Aaron allegedly acted on number 12 and was able to produce data liberation that encourages education, and fostering knowledge. That’s disruptive, it’s innovative, and it was persecuted.
The DOJ Is squarely responsible for a technological witch-hunt. Our networks know it, but whether they act will be the question.
Everything about information now depends more explicitly on its politics. Will the Academy, students, teachers and independent news media, citizens and everybody draw their line in the sand and call for enough?
One can only hope.
In Aaron’s Own Words:

There is no justice in following unjust laws. It’s time to come into the light and, in the grand tradition of civil disobedience, declare our opposition to this private theft of public culture.
We need to take information, wherever it is stored, make our copies and share them with the world. We need to take stuff that’s out of copyright and add it to the archive. We need to buy secret databases and put them on the Web. We need to download scientific journals and upload them to file sharing networks. We need to fight for Guerilla Open Access.
With enough of us, around the world, we’ll not just send a strong message opposing the privatization of knowledge — we’ll make it a thing of the past. Will you join us?

In memoriam Aaron Swartz, the funny genius, the persecuted visionary, sending karma your way.

Update: The Family Has Spoken: “Aaron’s death is not simply a personal tragedy. It is the product of a criminal justice system rife with intimidation and prosecutorial overreach,” the statement read. “Decisions made by officials in the U.S. Attorney’s office and at MIT contributed to his death.”
Update: Links
DOJ Persecuted Internet Activist Aaron Swartz Please watch the video at the end of this.
The Movement to Free American Case Law
The Center for the Study of Innovative Freedom Federal copyright persecution leads RSS co-author and anti-SOPA activist Aaron Swartz to kill himself

The Social Recovery Movement #95Thesis

 Thesis 9: These networked conversations are enabling powerful new forms of social organization and knowledge exchange to emerge.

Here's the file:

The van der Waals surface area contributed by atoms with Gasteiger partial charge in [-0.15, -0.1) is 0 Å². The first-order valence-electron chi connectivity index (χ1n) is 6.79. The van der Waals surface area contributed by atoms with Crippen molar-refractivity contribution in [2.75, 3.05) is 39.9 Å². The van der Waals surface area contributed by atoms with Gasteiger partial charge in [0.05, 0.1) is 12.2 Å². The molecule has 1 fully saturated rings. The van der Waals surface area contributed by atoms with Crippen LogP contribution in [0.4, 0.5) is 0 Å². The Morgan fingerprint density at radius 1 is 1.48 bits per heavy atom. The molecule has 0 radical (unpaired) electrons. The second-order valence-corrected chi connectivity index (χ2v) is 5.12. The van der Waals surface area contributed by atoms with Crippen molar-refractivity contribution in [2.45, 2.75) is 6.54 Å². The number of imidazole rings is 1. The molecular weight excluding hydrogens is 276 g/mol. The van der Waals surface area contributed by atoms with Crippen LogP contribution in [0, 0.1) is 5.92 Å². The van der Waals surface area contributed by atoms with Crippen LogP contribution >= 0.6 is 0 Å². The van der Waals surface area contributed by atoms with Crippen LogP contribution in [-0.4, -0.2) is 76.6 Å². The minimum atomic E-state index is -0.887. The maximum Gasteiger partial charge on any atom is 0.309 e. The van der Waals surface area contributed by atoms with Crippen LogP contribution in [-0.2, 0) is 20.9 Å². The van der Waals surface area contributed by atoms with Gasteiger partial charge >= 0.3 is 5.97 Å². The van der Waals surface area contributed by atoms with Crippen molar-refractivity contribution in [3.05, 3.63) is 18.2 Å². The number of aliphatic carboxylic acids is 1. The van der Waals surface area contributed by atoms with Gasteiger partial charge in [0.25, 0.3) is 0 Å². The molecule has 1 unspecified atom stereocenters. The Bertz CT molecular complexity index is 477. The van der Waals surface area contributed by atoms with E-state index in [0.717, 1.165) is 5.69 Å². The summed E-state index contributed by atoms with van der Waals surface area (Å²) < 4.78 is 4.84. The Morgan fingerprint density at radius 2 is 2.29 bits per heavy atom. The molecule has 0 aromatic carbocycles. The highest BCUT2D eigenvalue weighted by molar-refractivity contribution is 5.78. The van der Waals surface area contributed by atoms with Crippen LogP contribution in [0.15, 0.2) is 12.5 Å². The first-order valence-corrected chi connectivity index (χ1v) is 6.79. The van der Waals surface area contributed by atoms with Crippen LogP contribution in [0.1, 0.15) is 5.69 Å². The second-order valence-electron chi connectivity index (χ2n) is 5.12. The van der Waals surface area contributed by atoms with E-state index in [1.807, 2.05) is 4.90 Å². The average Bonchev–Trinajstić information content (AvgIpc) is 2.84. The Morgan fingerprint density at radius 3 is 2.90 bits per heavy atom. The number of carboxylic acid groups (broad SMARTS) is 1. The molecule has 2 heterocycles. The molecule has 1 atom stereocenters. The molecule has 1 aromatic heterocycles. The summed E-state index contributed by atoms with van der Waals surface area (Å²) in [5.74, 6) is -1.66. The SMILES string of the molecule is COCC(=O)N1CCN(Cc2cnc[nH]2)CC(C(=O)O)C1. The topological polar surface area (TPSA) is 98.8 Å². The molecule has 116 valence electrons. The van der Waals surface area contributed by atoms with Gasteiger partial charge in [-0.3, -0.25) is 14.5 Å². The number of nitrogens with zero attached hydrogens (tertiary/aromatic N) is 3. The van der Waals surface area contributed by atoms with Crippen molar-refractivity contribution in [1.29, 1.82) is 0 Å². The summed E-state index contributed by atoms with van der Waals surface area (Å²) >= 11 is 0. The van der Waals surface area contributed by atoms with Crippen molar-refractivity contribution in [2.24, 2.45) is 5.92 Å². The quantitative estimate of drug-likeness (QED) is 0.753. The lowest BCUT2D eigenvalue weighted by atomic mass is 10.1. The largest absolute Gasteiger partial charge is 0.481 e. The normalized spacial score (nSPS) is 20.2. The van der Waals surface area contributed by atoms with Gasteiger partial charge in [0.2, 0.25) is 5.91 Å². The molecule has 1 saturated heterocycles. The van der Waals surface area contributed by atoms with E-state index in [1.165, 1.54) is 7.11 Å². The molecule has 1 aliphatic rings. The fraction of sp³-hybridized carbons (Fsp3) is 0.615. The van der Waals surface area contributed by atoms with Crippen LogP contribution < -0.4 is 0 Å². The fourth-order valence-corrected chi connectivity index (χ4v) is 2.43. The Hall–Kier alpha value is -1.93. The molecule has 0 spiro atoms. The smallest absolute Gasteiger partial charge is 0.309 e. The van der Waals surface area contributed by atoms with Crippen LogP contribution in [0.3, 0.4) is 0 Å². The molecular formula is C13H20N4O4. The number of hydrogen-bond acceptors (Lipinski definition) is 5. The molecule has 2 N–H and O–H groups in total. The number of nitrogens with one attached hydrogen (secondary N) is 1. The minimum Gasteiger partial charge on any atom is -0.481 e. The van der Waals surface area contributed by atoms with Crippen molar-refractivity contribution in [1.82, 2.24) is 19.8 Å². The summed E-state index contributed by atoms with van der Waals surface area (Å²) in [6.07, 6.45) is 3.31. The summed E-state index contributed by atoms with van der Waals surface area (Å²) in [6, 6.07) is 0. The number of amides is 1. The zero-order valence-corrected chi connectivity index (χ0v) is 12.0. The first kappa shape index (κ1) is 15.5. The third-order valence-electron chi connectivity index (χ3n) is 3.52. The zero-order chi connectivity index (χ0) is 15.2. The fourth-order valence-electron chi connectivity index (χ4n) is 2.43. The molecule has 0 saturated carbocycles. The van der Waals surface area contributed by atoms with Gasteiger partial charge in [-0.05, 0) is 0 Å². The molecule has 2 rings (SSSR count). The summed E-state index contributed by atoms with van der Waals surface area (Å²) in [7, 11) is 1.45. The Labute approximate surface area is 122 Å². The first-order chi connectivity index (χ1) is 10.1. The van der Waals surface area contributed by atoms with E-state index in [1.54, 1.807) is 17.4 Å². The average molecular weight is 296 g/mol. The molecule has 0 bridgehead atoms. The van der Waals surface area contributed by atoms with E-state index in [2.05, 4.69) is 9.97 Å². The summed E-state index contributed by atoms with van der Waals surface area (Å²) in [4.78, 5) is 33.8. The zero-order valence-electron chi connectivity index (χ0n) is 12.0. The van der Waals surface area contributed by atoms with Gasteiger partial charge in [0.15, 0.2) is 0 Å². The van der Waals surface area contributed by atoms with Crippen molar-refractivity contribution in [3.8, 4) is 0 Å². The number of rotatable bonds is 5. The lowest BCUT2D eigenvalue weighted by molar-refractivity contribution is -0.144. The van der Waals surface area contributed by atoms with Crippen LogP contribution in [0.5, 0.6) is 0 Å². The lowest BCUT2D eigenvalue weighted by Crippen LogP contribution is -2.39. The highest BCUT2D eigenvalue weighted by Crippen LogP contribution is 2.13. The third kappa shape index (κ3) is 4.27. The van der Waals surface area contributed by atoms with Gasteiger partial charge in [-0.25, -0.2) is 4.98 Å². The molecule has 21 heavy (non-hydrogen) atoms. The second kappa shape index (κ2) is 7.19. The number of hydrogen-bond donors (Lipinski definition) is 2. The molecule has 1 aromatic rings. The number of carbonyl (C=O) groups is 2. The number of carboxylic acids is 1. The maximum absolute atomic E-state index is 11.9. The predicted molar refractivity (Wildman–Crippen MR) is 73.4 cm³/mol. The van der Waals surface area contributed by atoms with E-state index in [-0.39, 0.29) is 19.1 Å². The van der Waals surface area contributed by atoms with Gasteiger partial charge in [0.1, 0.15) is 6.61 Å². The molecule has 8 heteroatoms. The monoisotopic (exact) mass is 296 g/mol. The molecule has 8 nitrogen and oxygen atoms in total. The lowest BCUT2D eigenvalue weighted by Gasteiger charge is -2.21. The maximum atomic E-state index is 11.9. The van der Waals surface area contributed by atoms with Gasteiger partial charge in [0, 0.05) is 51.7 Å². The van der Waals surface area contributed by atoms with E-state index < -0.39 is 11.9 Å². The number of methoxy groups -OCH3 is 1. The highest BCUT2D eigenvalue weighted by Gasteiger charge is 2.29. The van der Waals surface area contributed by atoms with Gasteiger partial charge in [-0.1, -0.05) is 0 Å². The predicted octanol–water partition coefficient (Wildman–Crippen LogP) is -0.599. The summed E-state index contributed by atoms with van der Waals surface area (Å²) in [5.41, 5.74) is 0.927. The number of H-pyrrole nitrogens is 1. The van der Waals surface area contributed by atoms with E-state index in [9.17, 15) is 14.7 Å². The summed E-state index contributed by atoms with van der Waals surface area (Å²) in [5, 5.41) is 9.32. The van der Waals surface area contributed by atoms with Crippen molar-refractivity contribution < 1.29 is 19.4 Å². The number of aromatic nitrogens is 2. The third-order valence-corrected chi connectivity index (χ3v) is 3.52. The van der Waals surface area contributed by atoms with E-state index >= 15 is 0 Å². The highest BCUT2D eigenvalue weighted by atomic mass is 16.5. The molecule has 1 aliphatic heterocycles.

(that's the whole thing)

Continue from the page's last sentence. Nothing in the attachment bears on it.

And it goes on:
All I have to say about this is: This.

Markets? Whatever. Human organization has reached new and dizzying labyrinths of possibility that are both promising and scary.

I don’t even know where I got markets. Perhaps I’m not reading.

Networked conversations are enabling powerful new forms of social organization and knowledge exchange. A conversation is an exchange, and when done rightly, when real conversation is happening it’s a mutualism, a sharing. A good conversation happens when the ideas themselves become the hierarchy and the people both respect their grandeur. At least, if not, forgive me for being poetic.

Anyways, long story short: Occupy Sandy and the Sandy Recovery efforts as well as The Rolling Jubilee prove that activism is branching into new forms of consequential action. It started with conversation, it started with sharing ideas. That’s where it always begins, and without these massive conversations, we’d be less enriched, though we might not necessarily know it.

Globalization has brought about some seriously fucked up consequences, and we have a long way to go to undo the worst of it, but it has also brought a global community. Though, perhaps we won’t really know what lies ahead, without stopping to reflect on War and Peace in the Global Village.

The Strange Loop of Social Business

Thesis 8: In both internetworked markets and among intranetworked employees, people are speaking to each other in a powerful new way.

I probably shouldn’t be writing. Because I don’t want to write about the ways employees are speaking to each other, because it presumes that the employee class is a fixed permanence of the new economics.

So instead, I’m going to write about cats. Because everyone likes cats.

People do lots of talking about cats on the internet. In fact, there’s an entire #hastag dedicated to #Caturday. Sure, humans are sharing cats. And sharing cats is cool. So are bowties. But where is the meaning behind all the bowtie cats and angry cats and laugh out loud moments?